University of the Ozarks professor wins first place in FSRAM Invitational

University of the Ozarks professor wins first place in FSRAM Invitational

As visitors contemplate this year’s annual invitational art show at the Fort Smith Regional Art Museum, there’s more to see than ever in the 75 years of FSRAM’s existence. Submissions from 77 artists include photography, stained glass, acrylic, watercolor, oils, woodcut, pastel, fiber, rayon, and a medium new to FSRAM this year — chocolate sealed in resin and titled “Think Like a Man” by Zuleyma Payan.

A large ship constructed of stained glass and tree roots by Cheri Bohn centers the largest section in the gallery and embodies the ship voyages depicted in Homer’s book “The Odyssey,” says FSRAM publicist Laura Wattles. A nearby work features the traditional media of acrylic paint on canvas, capturing reflected light on two dogs in a field in “Best Day” by Suzanne DesMarais. A wearable crochet sculpture by Madison Deen weaves the shapes of fossilized coral; “Evidence (Time/Place): After Cole” by James Volkert uses dramatic color and lighting in oil paint to depict a boat journey; and first place was awarded to Tammy Harrington, a professor of art at the University of the Ozarks in Clarksville, for “Whisper,” inspired by the Chinese folk art of paper cut.

“I am thrilled to present our newest exhibition, which showcases a diverse and thought-provoking collection of contemporary art,” says Michael Hall, FSRAM’s new executive director. “The works on display push the boundaries of artistic expression, inviting our visitors to engage with different perspectives and explore the themes of journey, through life, through circumstances, and through navigation of our world.

“We hope that this exhibition will inspire dialogue and encourage visitors to reflect on the power and potential of art to shape our understanding of the world around us.”

Harrington’s world, like her art, is multidimensional. She was born in South Dakota, a child of immigrants from China, and says art was always her passion.

“One of my earliest art memories is from preschool when we worked on a tiger drawing with crayons,” she says. “I can’t imagine doing anything else.”

Harrington earned a bachelor of fine arts in graphic design/printmaking at the University of South Dakota and a master of fine arts in printmaking at Wichita (Kan.) State University. Her work was accepted into the 29th annual International Photography Exhibition at FSRAM in 2005, and she was one of the jurors for the invitational in 2013.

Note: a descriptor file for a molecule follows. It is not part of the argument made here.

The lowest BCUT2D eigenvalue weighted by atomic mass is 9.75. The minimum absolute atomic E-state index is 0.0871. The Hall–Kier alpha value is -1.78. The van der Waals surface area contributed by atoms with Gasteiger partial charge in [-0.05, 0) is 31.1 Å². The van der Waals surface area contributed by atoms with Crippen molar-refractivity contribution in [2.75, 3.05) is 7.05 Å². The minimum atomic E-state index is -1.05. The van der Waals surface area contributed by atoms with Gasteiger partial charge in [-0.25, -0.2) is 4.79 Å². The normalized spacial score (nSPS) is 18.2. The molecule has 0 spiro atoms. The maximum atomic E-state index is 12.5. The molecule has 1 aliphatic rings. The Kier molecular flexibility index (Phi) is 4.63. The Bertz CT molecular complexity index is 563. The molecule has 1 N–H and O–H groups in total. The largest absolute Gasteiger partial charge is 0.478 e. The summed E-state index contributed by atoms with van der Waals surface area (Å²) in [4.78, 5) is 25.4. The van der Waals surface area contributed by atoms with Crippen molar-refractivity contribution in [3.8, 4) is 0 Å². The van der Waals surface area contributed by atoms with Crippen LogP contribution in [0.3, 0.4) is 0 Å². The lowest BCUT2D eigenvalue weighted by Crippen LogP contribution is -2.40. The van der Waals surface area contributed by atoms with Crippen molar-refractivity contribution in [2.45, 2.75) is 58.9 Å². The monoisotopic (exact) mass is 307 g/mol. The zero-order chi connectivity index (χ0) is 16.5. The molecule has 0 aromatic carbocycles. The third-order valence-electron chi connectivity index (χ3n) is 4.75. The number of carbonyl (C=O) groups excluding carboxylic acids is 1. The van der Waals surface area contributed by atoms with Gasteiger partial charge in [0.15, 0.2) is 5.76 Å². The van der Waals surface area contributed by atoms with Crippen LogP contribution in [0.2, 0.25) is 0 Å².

“In between those times, it was a bit hectic working and raising a family, so I never entered work into this show,” she explains. “When I saw what the theme was this year, I thought that my work fit and decided to enter. It is a great exhibition to be a part of, especially with the new location and building. Plus, it has entrants from Arkansas and across the United States.

“The exhibition showcases the variety of interpretations of the theme,” she says, “giving the viewer different perspectives to interact with and think about. I see the world in very much of a visual way, and what I enjoy is seeing content, emotion and/or meaning in an artwork that I hadn’t seen initially.

“Plus, since I have lived in the state for over 20 years, I know many of the exhibition artists. The reception gave me a chance to meet new artists and lovers of the arts.”

Harrington’s work blends “interpretations of traditional Chinese designs and patterns into personalized figurative compositions.”

“The combination of printmaking, decorative paper, and paper cut shifts the idea of space to be dimensional and flat at the same time, a place between reality and the mystical,” she says. “These patterns represent the duality of my existence as a Chinese American. Depending on the moment, I teeter between how Chinese and how American I am perceived by others.”

Also honored by judges Don Lee, gallery director at the University of Arkansas in Fort Smith; Ernest Cialone, art professor at UAFS; and Bethany Springer, associate professor of art at the University of Arkansas in Fayetteville, were:

Purchase award — Susan Chambers, acrylic on canvas, “In the Garden.”

Second place — Amy Scoggins, oil on canvas, “Motherhood: Death by Homeschool.”

Third place — Cheri Bohn, stained glass, “Bohn Voyage.”

Honorable mention — Elizabeth Weber, “Forest Sanctuary”; Thomas Richard, “Danger, Danger: From Lifesavers to Chicken”; and Neal Harrington, “The Fish Lady of Toad Suck Holler.”



FSRAM Invitational:


WHEN — Through July 30; hours are 11 a.m.-6 p.m. Tuesday-Saturday & 1-5 p.m. Sunday

WHERE — Fort Smith Regional Art Museum

COST — Free

INFO — 784-2787 or

Categories: Galleries